Review: Doctor Who – 5×8 – The Hungry Earth

Chris Chibnall turns in something that's "not awful"

The Hungry Earth

In the UK: Saturday 22nd May, 6.15pm, BBC1
In the US: Saturday 5th June, 9/8c, BBC America

Sorry to anyone who was desperate for a full review of Amy’s Choice (Why? Who are you?) last week, but I just ran out of time. All the same, I did do a mini-review of it on Friday in case you missed it.

But let’s move on to this week’s episode. With a song.

Who’s the writer who
puts terror in your heart?
He rips off everything
and he makes it three times worse.

Who’s the writer who can’t plot?
He made Torchwood what it was

Oh screw it. I can’t be bothered doing any more. The chorus just goes Chris Chibnall, Chris Chibnall, Chris Chibnall, anyway.

Chris Chibnall is responsible for far and away some of the worst episodes of Doctor Who and Torchwood: Cyberwoman, 42, Adrift. You can usually pretty much guarantee as soon as you see our Chibber’s name in the writing credits that the following story will go down as smoothly as milk with a sell-by date of March 1998.

Yet it seems that while he still can’t produce a classic, with Steven Moffat overseeing things, he can at least produce something with a few good moments and that doesn’t suck anywhere near as badly as Victory of the Daleks. Of course, if you were expecting him to turn in something original, you really do believe in Stevie miracles, don’t you?

The Doctor, Amy and Rory have landed in the near future in a small Welsh village. It’s beautiful, but danger is just beneath the surface… the Silurians are back!

Was it any good?
Let’s start with the characters. Yes, the characters
There were, it has to be said, a good number of character moments in this. I’m actually starting to like Rory. He’s still a bit of a numpty but he’s slowly putting behind childish things and growing a pair, even if all he can ever do when bad things happen (pokes in the eye, insults, girlfriend being stolen, fiancé dying) is to glower a bit. Doormat.

His scenes with Amy actually made them seem like a couple as well. The interrogation of the Silurian by the Doctor was actually well written. And thanks to a combination of Matt Smith’s acting and Chibber’s writing, the Doctor came out well from about 80% of scenes. Amy, on the other hand, was confined mainly to getting captured and screaming after the first few minutes, so it looks like the return to the bad old days of old Who has been confirmed for the poor old assistants.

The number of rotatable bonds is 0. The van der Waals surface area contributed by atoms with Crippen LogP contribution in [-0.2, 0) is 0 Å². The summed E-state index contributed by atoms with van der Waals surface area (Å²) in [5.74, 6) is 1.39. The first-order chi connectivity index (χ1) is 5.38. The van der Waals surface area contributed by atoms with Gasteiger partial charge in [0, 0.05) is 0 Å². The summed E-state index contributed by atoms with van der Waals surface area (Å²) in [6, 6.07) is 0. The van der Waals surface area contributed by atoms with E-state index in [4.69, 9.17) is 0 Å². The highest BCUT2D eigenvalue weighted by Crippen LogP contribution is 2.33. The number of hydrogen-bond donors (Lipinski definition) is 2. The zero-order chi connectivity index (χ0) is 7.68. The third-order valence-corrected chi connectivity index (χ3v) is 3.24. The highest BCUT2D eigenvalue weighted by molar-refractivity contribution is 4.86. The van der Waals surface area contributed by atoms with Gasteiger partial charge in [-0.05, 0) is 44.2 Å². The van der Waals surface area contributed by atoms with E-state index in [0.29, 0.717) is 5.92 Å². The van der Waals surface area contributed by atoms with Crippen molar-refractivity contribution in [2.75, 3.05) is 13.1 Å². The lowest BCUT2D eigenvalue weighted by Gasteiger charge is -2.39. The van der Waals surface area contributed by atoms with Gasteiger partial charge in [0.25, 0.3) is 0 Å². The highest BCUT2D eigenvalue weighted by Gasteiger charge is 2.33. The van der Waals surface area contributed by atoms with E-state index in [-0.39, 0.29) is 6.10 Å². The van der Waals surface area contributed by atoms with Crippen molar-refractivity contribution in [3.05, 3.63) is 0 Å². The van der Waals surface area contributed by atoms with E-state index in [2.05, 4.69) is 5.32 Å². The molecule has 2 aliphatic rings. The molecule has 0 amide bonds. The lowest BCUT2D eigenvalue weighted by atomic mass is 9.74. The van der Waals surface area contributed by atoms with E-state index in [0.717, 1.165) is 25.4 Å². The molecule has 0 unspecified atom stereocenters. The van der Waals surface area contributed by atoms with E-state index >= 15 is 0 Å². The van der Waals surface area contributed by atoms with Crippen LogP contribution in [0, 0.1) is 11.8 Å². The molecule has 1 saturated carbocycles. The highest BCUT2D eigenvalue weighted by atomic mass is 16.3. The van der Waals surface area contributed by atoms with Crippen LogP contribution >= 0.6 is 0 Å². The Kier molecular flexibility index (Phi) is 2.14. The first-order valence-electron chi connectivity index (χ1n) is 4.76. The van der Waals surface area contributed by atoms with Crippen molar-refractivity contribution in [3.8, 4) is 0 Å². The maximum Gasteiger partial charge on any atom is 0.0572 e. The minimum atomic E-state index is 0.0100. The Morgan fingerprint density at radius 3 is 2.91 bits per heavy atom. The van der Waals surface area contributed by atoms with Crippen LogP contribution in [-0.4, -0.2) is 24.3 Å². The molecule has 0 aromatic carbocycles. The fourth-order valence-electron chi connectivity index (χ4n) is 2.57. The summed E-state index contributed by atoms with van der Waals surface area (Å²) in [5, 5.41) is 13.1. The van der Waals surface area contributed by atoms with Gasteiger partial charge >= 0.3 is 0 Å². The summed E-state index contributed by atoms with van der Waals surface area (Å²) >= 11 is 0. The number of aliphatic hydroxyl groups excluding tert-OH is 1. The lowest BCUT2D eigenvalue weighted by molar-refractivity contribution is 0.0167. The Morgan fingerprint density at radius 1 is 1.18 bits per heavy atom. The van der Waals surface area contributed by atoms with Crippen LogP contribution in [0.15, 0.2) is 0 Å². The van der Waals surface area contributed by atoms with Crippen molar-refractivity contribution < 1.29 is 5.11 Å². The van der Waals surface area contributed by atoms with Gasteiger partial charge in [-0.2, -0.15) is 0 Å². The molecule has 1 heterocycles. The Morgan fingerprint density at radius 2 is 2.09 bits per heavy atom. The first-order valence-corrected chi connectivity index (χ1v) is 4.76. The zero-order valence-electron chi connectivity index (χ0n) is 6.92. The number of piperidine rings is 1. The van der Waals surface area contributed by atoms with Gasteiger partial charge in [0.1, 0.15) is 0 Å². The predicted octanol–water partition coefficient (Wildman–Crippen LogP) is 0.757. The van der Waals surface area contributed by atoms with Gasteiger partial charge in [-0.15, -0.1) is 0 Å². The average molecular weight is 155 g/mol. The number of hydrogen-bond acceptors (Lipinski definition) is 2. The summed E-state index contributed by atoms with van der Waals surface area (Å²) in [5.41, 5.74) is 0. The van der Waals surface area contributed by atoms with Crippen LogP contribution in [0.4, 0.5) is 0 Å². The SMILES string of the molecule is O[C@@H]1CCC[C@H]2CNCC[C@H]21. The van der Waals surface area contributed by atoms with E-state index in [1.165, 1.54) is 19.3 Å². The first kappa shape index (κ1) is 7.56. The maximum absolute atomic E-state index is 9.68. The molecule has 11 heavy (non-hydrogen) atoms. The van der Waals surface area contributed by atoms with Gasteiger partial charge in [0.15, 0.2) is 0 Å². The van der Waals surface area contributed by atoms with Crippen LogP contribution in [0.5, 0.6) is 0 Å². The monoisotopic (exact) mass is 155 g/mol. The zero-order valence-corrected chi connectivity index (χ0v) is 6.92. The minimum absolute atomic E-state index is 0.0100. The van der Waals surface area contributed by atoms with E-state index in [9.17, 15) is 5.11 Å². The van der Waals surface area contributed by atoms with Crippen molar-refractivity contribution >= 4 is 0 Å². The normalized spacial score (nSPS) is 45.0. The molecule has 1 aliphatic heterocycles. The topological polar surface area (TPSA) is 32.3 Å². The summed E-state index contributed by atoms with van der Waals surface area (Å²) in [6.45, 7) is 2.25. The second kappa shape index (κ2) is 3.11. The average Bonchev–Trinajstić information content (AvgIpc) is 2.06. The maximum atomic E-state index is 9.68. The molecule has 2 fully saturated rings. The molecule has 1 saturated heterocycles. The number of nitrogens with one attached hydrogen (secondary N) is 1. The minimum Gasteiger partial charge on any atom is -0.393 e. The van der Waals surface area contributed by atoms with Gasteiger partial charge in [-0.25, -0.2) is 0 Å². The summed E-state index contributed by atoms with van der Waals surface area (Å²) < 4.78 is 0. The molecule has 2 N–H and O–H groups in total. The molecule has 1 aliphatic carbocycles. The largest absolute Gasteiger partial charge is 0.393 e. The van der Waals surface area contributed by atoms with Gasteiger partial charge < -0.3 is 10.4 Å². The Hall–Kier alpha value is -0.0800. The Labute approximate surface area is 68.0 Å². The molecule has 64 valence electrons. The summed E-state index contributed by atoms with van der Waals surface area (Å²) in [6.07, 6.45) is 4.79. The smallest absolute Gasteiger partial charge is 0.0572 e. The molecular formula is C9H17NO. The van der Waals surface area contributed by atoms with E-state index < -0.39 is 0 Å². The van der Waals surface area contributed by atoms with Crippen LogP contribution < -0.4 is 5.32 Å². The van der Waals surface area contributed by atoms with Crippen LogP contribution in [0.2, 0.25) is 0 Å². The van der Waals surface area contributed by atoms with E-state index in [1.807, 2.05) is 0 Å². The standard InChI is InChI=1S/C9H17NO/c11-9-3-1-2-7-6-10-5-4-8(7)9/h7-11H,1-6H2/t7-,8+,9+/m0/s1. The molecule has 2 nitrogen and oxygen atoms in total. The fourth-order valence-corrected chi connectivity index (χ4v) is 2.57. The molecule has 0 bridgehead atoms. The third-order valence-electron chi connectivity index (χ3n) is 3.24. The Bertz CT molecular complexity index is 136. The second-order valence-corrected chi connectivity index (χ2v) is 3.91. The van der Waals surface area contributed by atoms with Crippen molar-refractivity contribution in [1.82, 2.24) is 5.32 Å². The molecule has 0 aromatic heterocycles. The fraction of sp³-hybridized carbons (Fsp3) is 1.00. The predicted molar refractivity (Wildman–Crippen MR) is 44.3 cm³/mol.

Now, the plotting was a little slack. Given how every single bit of publicity has said “the Silurians are back – here are the photos”, to leave them until the end and present them as a surprise was a bit daft to say the least. We had the odd “nine minutes to wire up the village with webcams” plan that never actually got used. The story just sort of progressed, really, with nothing really to excite beyond people getting sucked down holes.

But, generally, it was okay. It looks like one of those two-parters where the first part is all set up and you get the pay off in the second part. We’ll have to look at the second part to see if the story was, overall, any good.

But as with any Chris Chibnall script, a fair amount of it was bollocks, derivative or derivative bollocks.

On the logic front, we have a drill going down 21km that appears to be run by three people who aren’t in the prime of life, right next door to a village that feels like it escaped from the Welsh version of Brigadoon.


We have a terrible crisis with monsters about to attack. A kid decides to run off by himself in the dark to get his precious headphones, which are so precious he left them behind somewhere.


The Doctor doesn’t try to stop him.


Amy wears a micro-mini with tights because she thinks they’re going to be going to Rio.


The Silurians are going to attack but don’t have any weapons.


No, no, no. This is all very silly. It makes no sense. But Chris Chibnall is best known for character actions that seemingly come from nowhere, that seem massively out of character, and which are purely there to advance plot in a particular, necessary direction, so all this was pretty much a given from the outset.

As for derivative, it’s easy to point out this is basically Doctor Who and the Silurians crossed with Frontios with The Green Death, with – since this is Chris Chibnall – the compulsory movie reference of the week: Predator. But since DWatS was 40 years ago now and also featured the Silurians, it’s entirely forgivable for him to ‘homage’ that.

It just would have been better if he could have added to it and brought something new to the whole experience beyond ‘bio-programmed’ soil, which is nonsensical, and a public service film about dyslexia. Just something. Anything really.

Better than expected
Nevertheless, compared to the clusterf*ck that I was expecting, this wasn’t half bad. The Silurians were decently made up, if a little Star Trek: Voyager; there was nuance to them (okay, that’s mandatory if you’re homaging DWatS, but I still appreciate it being there); Matt Smith and Karen Gillan were great, even if Amy is now so off the wall, you wonder if she’s going to turn a bit Betty Blue at some point; there were some tense moments in the dark and with the eponymous ‘hungry earth’.

Murray Gold, though. Oh, Murray. What are we going to do with you? You were doing so well earlier this season, and now you’re back to your bad old ways.

Rating: 5.5/10